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Reviews of Educational Material  |   March 1998
Poikilothermia in Man  : Pathophysiological Aspects and Clinical Implications
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  • Outcomes Research[trademark symbol] Laboratory, Department of Anesthesia, University of California, San Francisco, 374 Parnassus Ave, 3rd Floor, San Francisco, California 94143–0648.
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Reviews of Educational Material
Reviews of Educational Material   |   March 1998
Poikilothermia in Man  : Pathophysiological Aspects and Clinical Implications
Anesthesiology 3 1998, Vol.88, 841-842. doi:
Anesthesiology 3 1998, Vol.88, 841-842. doi:
James C. Eisenach, M.D., Editor
Poikilothermia in Man: Pathophysiological. Aspects and Clinical Implications. By M. A. MacKenzie. Uitgeverij KU Nijmegen, Nifmegen University Press, 1996. Pages: 192. Price:$39.00.
Poikilothermia in Man is a doctoral thesis on poikilothermia syndrome and summarizes Dr. MacKenzie's decade-long interest in the topic.
The first section was written in conjunction with Professor Schonbaum, a respected authority on thermoregulation. Not surprisingly, it is an excellent review of thermoregulatory physiology with an emphasis on inadvertent thermal perturbations. Included are several comprehensive tables listing the etiologies of various disturbances. The section generally is well referenced, although there are occasional citations to a discredited treatment for accidental hypothermia: inhalation of heated oxygen.
I was struck, however, by the author's definition of hypothermia as being less than 35 [degree sign] Celsius. A core temperature near 35 [degree sign] Celsius is never normal; for that matter, core temperature does not normally reach even 36 [degree sign] Celsius without triggering behavioral and autonomic cold defenses. Further, increasing evidence indicates that core temperatures only [nearly =] 1 [degree sign] Celsius below normal (i.e., near 35 [degree sign] Celsius) provide significant benefits including protection against cerebral ischemia. These same temperatures trigger complications, including morbid myocardial events. One might, thus, make the case that a more physiologic and useful definition of hypothermia would be 36 [degree sign] Celsius.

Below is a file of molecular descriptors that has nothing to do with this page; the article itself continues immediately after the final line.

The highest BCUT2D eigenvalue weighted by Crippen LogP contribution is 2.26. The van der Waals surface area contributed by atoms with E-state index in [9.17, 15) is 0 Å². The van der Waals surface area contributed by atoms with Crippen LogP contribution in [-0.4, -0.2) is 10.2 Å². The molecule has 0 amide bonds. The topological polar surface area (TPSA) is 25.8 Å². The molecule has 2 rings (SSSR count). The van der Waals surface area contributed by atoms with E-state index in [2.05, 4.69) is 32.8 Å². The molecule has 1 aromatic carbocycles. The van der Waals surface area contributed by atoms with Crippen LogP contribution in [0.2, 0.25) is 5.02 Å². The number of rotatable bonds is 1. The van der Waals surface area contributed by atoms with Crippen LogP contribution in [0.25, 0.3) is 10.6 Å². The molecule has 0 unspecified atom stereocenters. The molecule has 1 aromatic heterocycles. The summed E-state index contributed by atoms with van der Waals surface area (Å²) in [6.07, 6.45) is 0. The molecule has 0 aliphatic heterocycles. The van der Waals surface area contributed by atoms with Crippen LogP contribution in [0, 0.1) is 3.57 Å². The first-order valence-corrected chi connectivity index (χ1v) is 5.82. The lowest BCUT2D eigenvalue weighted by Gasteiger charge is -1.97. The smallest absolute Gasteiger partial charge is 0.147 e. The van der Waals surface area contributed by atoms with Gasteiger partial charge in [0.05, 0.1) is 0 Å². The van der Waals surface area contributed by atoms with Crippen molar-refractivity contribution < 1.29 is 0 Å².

The authors' definition of hyperthermia, in contrast, is perhaps excessively constrained:“one standard deviation above the mean core temperature under resting conditions in a thermoneutral environment.” Not only does this definition fail to account for the normal 1 [degree sign] Celsius circadian variation, but it implies that 16% of the population is routinely hyperthermic.
These definitions of hypothermia and hyperthermia, one too generous and the other excessively restrictive, simply reflect long-standing confusion in the thermoregulatory literature. This problem is compounded by numerous papers propagating different-but equally arbitrary-definitions of “mild,”“moderate,” and “severe” hypothermia. I would propose that the time has come to define thermal perturbations either physiologically (temperatures that trigger various defenses) or in terms of the adverse or beneficial consequences. Sufficient information now is available to apply either type of definition in most situations.
Despite this book's title, the second section consists of a detailed evaluation of four women with acquired poikilothermia syndrome. So why should anesthesiologists be interested in a syndrome so rare that only a dozen or so cases are reported? Because acquired poikilothermia resembles the thermoregulatory impairment produced by general anesthesia.
Acquired poikilothermia and general anesthesia increase the sweating-to-vasoconstriction interthreshold range from its normal value near 0.2 [degree sign] Celsius, to 4 [degree sign] Celsius or even more. As with general anesthesia, the sweating threshold is increased [nearly =] 1 [degree sign] Celsius, whereas the vasoconstriction threshold is reduced considerably (and not necessary evident in Dr. Mackenzie's patients). It seems likely that both disturbances result from inhibition of normal hypothalamic function, leaving body temperature control to less precise lower centers.
Poikilothermic patients present a unique occasion to evaluate the effects of core-temperature perturbations on behavioral and physiologic functions. Dr. MacKenzie has made the most of this opportunity-and some apparently extraordinarily cooperative patients. Thus, he is able to present the cognitive and autonomic consequences of hypothermia, without the confounding effects of thermoregulatory defenses (as would occur in normal volunteers) or anesthesia (as would occur during surgery).
In summary, the minor interpretive issues mentioned previously in no way detract from Dr. MacKenzie's tour de force. His book clearly presents a comprehensive review of poikilothermia syndrome. This is a topic he is well able to discuss, being undoubtedly the world's authority on the disease. Although the syndrome is rare, it is analogous to the poikilothermia anesthesiologists observe daily in the operating room; thus, there is much for us to learn from Dr. MacKenzie's analysis.
Daniel I. Sessler, M.D.
Outcomes Research[trademark symbol] Laboratory; Department of Anesthesia; University of California, San Francisco; 374 Parnassus Ave, 3rd Floor; San Francisco, California 94143–0648